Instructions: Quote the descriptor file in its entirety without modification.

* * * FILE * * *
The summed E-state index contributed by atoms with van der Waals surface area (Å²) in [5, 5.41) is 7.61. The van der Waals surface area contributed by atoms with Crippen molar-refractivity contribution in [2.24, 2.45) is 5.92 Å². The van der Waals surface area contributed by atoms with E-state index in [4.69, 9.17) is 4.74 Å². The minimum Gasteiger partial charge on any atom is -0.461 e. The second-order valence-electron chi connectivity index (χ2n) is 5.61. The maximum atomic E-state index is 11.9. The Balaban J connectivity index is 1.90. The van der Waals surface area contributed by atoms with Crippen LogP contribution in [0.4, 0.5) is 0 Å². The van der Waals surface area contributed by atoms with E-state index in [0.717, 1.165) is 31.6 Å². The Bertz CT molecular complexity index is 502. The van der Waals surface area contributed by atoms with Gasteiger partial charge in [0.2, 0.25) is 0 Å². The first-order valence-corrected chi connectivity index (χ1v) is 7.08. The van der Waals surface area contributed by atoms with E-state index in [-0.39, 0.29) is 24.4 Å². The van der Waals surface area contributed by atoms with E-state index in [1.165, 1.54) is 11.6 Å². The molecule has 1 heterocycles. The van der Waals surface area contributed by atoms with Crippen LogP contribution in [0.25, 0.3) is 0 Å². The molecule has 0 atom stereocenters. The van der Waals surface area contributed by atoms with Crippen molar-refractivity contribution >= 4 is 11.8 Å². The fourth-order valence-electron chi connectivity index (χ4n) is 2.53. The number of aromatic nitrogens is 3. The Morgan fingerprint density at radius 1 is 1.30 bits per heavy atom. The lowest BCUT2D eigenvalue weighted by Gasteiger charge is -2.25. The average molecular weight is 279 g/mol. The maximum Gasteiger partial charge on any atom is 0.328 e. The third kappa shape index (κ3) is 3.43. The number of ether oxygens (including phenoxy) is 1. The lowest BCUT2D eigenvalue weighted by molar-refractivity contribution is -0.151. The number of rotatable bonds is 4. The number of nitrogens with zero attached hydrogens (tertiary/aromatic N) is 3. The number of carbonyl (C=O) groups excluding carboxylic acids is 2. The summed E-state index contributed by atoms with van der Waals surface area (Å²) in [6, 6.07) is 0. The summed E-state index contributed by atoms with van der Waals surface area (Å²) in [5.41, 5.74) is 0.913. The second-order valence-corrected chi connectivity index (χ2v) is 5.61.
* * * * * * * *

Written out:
The summed E-state index contributed by atoms with van der Waals surface area (Å²) in [5, 5.41) is 7.61. The van der Waals surface area contributed by atoms with Crippen molar-refractivity contribution in [2.24, 2.45) is 5.92 Å². The van der Waals surface area contributed by atoms with E-state index in [4.69, 9.17) is 4.74 Å². The minimum Gasteiger partial charge on any atom is -0.461 e. The second-order valence-electron chi connectivity index (χ2n) is 5.61. The maximum atomic E-state index is 11.9. The Balaban J connectivity index is 1.90. The van der Waals surface area contributed by atoms with Crippen LogP contribution in [0.4, 0.5) is 0 Å². The van der Waals surface area contributed by atoms with E-state index in [0.717, 1.165) is 31.6 Å². The Bertz CT molecular complexity index is 502. The van der Waals surface area contributed by atoms with Gasteiger partial charge in [0.2, 0.25) is 0 Å². The first-order valence-corrected chi connectivity index (χ1v) is 7.08. The van der Waals surface area contributed by atoms with E-state index in [-0.39, 0.29) is 24.4 Å². The van der Waals surface area contributed by atoms with E-state index in [1.165, 1.54) is 11.6 Å². The molecule has 1 heterocycles. The van der Waals surface area contributed by atoms with Crippen LogP contribution in [0.25, 0.3) is 0 Å². The molecule has 0 atom stereocenters. The van der Waals surface area contributed by atoms with Crippen molar-refractivity contribution >= 4 is 11.8 Å². The fourth-order valence-electron chi connectivity index (χ4n) is 2.53. The number of aromatic nitrogens is 3. The Morgan fingerprint density at radius 1 is 1.30 bits per heavy atom. The lowest BCUT2D eigenvalue weighted by Gasteiger charge is -2.25. The average molecular weight is 279 g/mol. The maximum Gasteiger partial charge on any atom is 0.328 e. The third kappa shape index (κ3) is 3.43. The number of ether oxygens (including phenoxy) is 1. The lowest BCUT2D eigenvalue weighted by molar-refractivity contribution is -0.151. The number of rotatable bonds is 4. The number of nitrogens with zero attached hydrogens (tertiary/aromatic N) is 3. The number of carbonyl (C=O) groups excluding carboxylic acids is 2. The summed E-state index contributed by atoms with van der Waals surface area (Å²) in [6, 6.07) is 0. The summed E-state index contributed by atoms with van der Waals surface area (Å²) in [5.41, 5.74) is 0.913. The second-order valence-corrected chi connectivity index (χ2v) is 5.61.